In the Garden: Harvesting tips from fellow gardeners

Recently, I was reflecting on how much of the gardening knowledge I have gained over the years has come from other gardeners. With that in mind, I asked my Facebook followers to share their tips for success. I was rewarded with an abundance of great ideas that I’d like to pass along.

I’m a list-maker but Marjorie in Maine has a great method for whittling away at projects: “I write a to-do list for the garden and date it. Every day, I reread the list, go to the garden and do at least two things from the list to scratch off, even though I may do many other things.”

Sandra Rech from Indiana has gardening down to a science. “I measured our garden, figured out how many feet between rows and how many feet between plants. Then I made a chart of our garden, with little boxes to represent rows and the space needed for each plant. The chart is saved on my computer, so I can review the previous year’s garden, plan the current year’s garden, rotate crops, etc. If we want to try something new, we have to figure out where to put it on the chart.”

Kimberley Seitz of Coeur d’Alene knows the value of keeping notes. “I keep a garden journal, which includes the basic information of what I planted this year, the timelines, and outcomes as well as any variables such as weather, insects, etc. I also keep a running list of items I want to plant next year. When planning my garden, I start with that list and know exactly how many of each type I want, or if there are new plants, where I want to put them. I also created a yearlong calendar that shows all my gardening chores by month and put them in my Google calendar with reminders. Since they are annual events, I don’t have to take time repeating the list of them next year and I will get reminded.”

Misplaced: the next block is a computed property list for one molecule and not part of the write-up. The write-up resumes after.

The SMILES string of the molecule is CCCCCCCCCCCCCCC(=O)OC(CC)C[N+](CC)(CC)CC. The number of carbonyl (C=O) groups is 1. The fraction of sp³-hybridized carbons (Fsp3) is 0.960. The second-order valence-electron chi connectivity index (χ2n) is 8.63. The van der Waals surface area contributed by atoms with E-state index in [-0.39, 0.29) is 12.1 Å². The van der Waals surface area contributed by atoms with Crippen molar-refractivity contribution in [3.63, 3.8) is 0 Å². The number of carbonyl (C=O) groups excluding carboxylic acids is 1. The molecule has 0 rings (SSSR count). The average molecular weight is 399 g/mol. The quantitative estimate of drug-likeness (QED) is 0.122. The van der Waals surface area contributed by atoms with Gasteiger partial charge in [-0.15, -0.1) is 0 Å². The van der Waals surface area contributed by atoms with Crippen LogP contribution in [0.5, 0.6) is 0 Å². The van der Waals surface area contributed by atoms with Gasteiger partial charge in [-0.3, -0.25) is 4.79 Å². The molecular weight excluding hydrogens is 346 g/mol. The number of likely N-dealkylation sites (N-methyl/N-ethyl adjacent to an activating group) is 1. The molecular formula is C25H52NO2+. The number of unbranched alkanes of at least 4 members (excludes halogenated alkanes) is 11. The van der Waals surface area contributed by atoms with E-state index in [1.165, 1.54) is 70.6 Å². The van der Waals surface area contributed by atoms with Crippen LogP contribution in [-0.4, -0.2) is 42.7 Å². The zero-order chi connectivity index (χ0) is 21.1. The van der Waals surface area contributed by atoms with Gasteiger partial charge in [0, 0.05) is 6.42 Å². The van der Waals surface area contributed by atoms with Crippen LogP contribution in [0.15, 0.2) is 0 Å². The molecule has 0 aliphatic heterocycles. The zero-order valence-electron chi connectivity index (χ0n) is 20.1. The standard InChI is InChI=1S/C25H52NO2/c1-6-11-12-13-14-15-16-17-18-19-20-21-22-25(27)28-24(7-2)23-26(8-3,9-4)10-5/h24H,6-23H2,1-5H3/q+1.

A few folks mentioned the types of containers they use for lugging supplies around the garden. “I use an old metal, upright shopping cart that I got at a flea market to roll around my potting soil or whatever else I might need in the garden,” shared Vickie Graves Jones in Arkansas.

“I use a folding wagon as my garden cart,” Christine Piper from Chicago said. “I can fit two tubs for debris and tools, or haul plants, bags of soil, tubs of mulch, etc., then easily store it for the next job.”

As Frankie Ayer Harbuck of South Carolina, posted, “I carry most of my tools in a small bucket as I walk through the garden. If I clip or dig a weed, I have the bucket to put the clippings in.”

Rural gardener Mary Wells shared the following: “I ditched wheelbarrows and wagons for a farm sled. There aren’t any tires to go flat, it works in snow for firewood and I can attach it to a riding mower if the load is too heavy.”

Karen Whitehead, who gardens in Greenacres, is always ready as soon as she heads outside. “I keep my clippers in a holster right at my back door,” she explained. “When I leave the house, my clippers are clipped on my jeans and always ready for deadheading and clean up.”

Isn’t it fun to learn useful tips from others?

Susan Mulvihill is author of “The Vegetable Garden Problem Solver Handbook” and “The Vegetable Garden Pest Handbook.” She can be reached at [email protected]. Watch this week’s video at

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